dishes of a lighter order are made ready
for the hurrying waiters.
Sandwiches and salads, for example, are
prepared near the garde manger. Coffee
urns and roll warmers, griddle and waffle
ranges, toasters and egg boilers must be
where their products can be most conven
iently delivered to the room above.
The kitchen should not be removed more
than one floor from the dining room, grill
room or cafe to bp served. Dumbwaiter
communication Is impracticable, as It cooIm
the food. The human waiter muft have
free access to the kitchen, and so speedy
that he shall spend the greatest possible
time In the dining room within call of pa
trons. Having dropped his written order in a
tube, he must go to the proper place In the
kitchen to obtain It when prepared. On
his Way to the ranges he should pax the
counter, near the kitchen entrance, where
bread and relishes are supplied, for he must
be placing these before his customer while
the flsh or meat is being cooked.
A he starts up the stairway he must pass
the checker, who places the price upon
whatever ho Is serving. For salads he must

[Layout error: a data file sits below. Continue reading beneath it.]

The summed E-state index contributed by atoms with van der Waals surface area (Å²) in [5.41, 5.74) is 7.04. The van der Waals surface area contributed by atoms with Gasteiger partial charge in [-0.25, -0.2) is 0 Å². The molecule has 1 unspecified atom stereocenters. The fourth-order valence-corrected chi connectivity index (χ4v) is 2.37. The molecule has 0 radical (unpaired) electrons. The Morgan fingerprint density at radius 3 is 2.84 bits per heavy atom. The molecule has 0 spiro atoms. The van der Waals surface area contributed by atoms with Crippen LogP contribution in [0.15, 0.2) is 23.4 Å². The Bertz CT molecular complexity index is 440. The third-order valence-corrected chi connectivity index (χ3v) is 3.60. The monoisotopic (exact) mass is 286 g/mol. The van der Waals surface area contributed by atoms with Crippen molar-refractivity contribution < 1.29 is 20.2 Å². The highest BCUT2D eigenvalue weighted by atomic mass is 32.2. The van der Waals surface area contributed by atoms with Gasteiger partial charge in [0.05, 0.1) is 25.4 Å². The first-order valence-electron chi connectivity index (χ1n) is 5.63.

be able to reach the salad department with
equal ease. For wines and liquors he must
go to the bar of th kitchen..
Whatever number of stories a hotel dis
plays above the street, the business of the
enterprise goes on in those below the pave
ment, and so hard pressed Is the city hotel
for space that every foot the laws allow the
owner to reach under the sidewalk Is
eagerly seised. The bakery of the new
Hotel Belmont, for example, is under th
pavement at park avenue and Forty-ec-ohd
street, and one of the ovens Is directly
over the subway as It makes the curve
there. Indoors and Out.
CHILDREN'S PENNIES WASTED
Myatery Sarroaadlaar th Faad Coa
trlajtrd by School Children far
More than seven years ago the school
children of fhe United States contributed
their pennies to a rund amounting to
1130.000 to erect an equestrian statue or the
marquis de Lafsyette in the court yard of
Ihe Louvre In Paris, the art center of the
ft capital of the world. The statue wae
to be an enduring monument to the memory
bf th hero and a perpetual emblem or
International felicity. The project was